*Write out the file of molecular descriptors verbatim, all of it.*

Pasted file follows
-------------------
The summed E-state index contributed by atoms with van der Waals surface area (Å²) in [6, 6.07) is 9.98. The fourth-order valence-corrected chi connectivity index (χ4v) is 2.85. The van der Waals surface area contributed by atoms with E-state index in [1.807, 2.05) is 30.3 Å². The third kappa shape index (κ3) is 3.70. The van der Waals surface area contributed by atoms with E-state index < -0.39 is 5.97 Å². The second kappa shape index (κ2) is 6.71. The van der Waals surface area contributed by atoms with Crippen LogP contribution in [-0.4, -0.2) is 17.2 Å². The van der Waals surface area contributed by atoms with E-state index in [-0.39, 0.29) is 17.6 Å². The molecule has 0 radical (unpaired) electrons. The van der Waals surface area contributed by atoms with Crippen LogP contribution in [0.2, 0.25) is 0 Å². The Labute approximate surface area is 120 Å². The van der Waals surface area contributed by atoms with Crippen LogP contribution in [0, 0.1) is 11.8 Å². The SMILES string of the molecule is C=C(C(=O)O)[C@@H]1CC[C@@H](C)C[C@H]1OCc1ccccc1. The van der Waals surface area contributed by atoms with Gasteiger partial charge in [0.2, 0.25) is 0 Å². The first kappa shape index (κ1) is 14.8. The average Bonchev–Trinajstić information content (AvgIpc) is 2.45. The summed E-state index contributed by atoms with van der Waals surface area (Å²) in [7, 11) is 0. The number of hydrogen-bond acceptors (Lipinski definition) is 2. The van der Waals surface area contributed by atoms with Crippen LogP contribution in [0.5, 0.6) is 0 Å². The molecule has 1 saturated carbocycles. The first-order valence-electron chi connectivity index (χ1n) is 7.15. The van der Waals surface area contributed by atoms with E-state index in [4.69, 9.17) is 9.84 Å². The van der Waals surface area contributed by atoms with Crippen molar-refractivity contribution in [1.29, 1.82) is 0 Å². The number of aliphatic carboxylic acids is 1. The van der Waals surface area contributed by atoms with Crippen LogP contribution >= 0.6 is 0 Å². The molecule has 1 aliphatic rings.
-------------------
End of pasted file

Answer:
The summed E-state index contributed by atoms with van der Waals surface area (Å²) in [6, 6.07) is 9.98. The fourth-order valence-corrected chi connectivity index (χ4v) is 2.85. The van der Waals surface area contributed by atoms with E-state index in [1.807, 2.05) is 30.3 Å². The third kappa shape index (κ3) is 3.70. The van der Waals surface area contributed by atoms with E-state index < -0.39 is 5.97 Å². The second kappa shape index (κ2) is 6.71. The van der Waals surface area contributed by atoms with Crippen LogP contribution in [-0.4, -0.2) is 17.2 Å². The van der Waals surface area contributed by atoms with E-state index in [-0.39, 0.29) is 17.6 Å². The molecule has 0 radical (unpaired) electrons. The van der Waals surface area contributed by atoms with Crippen LogP contribution in [0.2, 0.25) is 0 Å². The Labute approximate surface area is 120 Å². The van der Waals surface area contributed by atoms with Crippen LogP contribution in [0, 0.1) is 11.8 Å². The SMILES string of the molecule is C=C(C(=O)O)[C@@H]1CC[C@@H](C)C[C@H]1OCc1ccccc1. The van der Waals surface area contributed by atoms with Gasteiger partial charge in [0.2, 0.25) is 0 Å². The first kappa shape index (κ1) is 14.8. The average Bonchev–Trinajstić information content (AvgIpc) is 2.45. The summed E-state index contributed by atoms with van der Waals surface area (Å²) in [7, 11) is 0. The number of hydrogen-bond acceptors (Lipinski definition) is 2. The van der Waals surface area contributed by atoms with Crippen LogP contribution in [0.5, 0.6) is 0 Å². The molecule has 1 saturated carbocycles. The first-order valence-electron chi connectivity index (χ1n) is 7.15. The van der Waals surface area contributed by atoms with E-state index in [4.69, 9.17) is 9.84 Å². The van der Waals surface area contributed by atoms with Crippen molar-refractivity contribution in [1.29, 1.82) is 0 Å². The number of aliphatic carboxylic acids is 1. The van der Waals surface area contributed by atoms with Crippen LogP contribution >= 0.6 is 0 Å². The molecule has 1 aliphatic rings.